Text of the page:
Chesterton Tribune



Duneland School Board approves Superintendent raise

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The Duneland School Board approved a $22,500 raise to Duneland Schools Superintendent Dr. Chip Pettit’s base salary at a special meeting Tuesday night.

The new contract provides for raising Pettit’s base salary from $147,500 to $170,000 annually, eliminates his annual vehicle allowance of $6,000 in favor of providing a Duneland Schools-owned vehicle for his work-related travel, and provides that he will be eligible for a $6,000 performance stipend based on district-wide state accountability ratings rather than a Board-driven performance evaluation.

Per the new agreement, Pettit will also have business and professional expenses paid up to $2,000, in addition to conference expenses. The contract carries through 2023 and effectively auto-renews annually in perpetuity as long as Pettit is rated as effective by the Board, according to Board President Brandon Kroft.

The Board approved the new contract unanimously after one member of the public, and the only member of the public who attended, local resident Joel Sutlin, weighed in.

Sutlin said he’s owned a business in Duneland since 1995 and moved here because of the quality of the Duneland Schools. When he first moved to Duneland, Sutlin said, he was impressed by then-Superintendent Dirk Baer, who he said refused his last proposed raise during his tenure.

Sutlin went on to say that since, he has seen several superintendents who were hired at increasingly high salaries not commit to Duneland the same way Baer did. “I don’t attest to the theory that you can buy excellence,” Sutlin said. “That’s a personal opinion. Track records, I think, have proved me out.”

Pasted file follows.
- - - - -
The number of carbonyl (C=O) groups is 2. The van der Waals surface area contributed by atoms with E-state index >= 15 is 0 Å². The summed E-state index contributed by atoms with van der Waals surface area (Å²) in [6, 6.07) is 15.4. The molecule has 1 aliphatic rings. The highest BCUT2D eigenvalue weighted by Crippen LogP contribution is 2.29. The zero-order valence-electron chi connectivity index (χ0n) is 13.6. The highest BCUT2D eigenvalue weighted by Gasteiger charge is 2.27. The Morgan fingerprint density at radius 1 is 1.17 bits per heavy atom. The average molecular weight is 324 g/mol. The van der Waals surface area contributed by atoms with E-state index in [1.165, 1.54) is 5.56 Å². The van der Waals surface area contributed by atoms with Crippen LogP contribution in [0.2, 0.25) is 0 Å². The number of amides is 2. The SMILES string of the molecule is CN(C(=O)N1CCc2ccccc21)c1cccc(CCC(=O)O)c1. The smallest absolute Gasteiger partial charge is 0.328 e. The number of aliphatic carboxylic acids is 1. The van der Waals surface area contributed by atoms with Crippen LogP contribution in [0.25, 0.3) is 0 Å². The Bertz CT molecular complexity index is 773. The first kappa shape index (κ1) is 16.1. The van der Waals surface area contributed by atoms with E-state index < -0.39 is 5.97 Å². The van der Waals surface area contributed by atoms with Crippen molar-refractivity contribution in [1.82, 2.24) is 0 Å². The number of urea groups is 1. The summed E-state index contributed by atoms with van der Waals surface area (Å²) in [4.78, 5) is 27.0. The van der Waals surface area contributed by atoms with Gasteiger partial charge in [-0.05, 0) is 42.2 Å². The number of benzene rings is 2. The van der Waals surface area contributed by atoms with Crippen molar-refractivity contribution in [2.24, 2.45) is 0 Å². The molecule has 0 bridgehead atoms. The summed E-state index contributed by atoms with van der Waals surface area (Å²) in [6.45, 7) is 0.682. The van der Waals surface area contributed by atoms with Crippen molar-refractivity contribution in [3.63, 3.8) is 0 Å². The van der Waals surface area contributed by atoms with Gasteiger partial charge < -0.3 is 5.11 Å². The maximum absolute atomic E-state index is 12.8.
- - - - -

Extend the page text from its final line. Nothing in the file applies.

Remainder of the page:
Sutlin asked if Pettit requested the raise. Kroft said there was not a direct request. “There was discussion about doing an increase,” Kroft said, adding that he can’t give details about personnel matters, “but I will tell you there was no flat-out demand.”

Board Vice-president Ron Stone said, though he acknowledged now may be bad timing to give a raise, disagreed with Sutlin. “For me, I own my own business, and you say you can’t buy talent, but I buy it,” Stone said. Stone added that while Baer refused raises over the years, other superintendents took them, which set Duneland up to be on the low-end of the local market once the Board was tasked with replacing Baer.

Sutlin, for his part, said he’s been following Pettit’s progress at Duneland and thinks Pettit is doing a great job, though Duneland standardized test scores are “deplorable” in his opinion.

Board member John Marshall, who yesterday was celebrating exactly 15 years on the Board, offered his reasoning for supporting the proposed contract: “In the 15 years that I’ve been here, and I’ve had a lot of them, there has never been an upside to our superintendent like what we’ve had with Chip Pettit,” Marshall said. “I made the decision that I think was best for the school corporation. We made the right decision, and that’s the job of the school board-- that is one of our sole focuses-- hiring and retaining the superintendent.”

Board Secretary Alayna Lightfoot Pol added, “Whether we like it or not, schooling has become highly competitive. I’m here because we want change, and he’s the change we need. We’ve seen great things in the past year.”

Stone added that Valparaiso Community Schools and the Crown Point Community School Corporation (where Pettit made his career before he was hired at Duneland last year) are both in the market right now for new superintendents.

Stone said Pettit will help improve the test scores Sutlin mentioned, and Pettit will be great for Duneland in part because he’s from the region and is committed to the Duneland community. “He’s our guy,” Stone said. “He’s staying here.”

Sutlin said Pettit is “making plenty of money” and excused himself from the meeting after Board members scoffed at his final comment: “I just hope you guys aren’t selling yourselves short.”


Posted 7/1/2020




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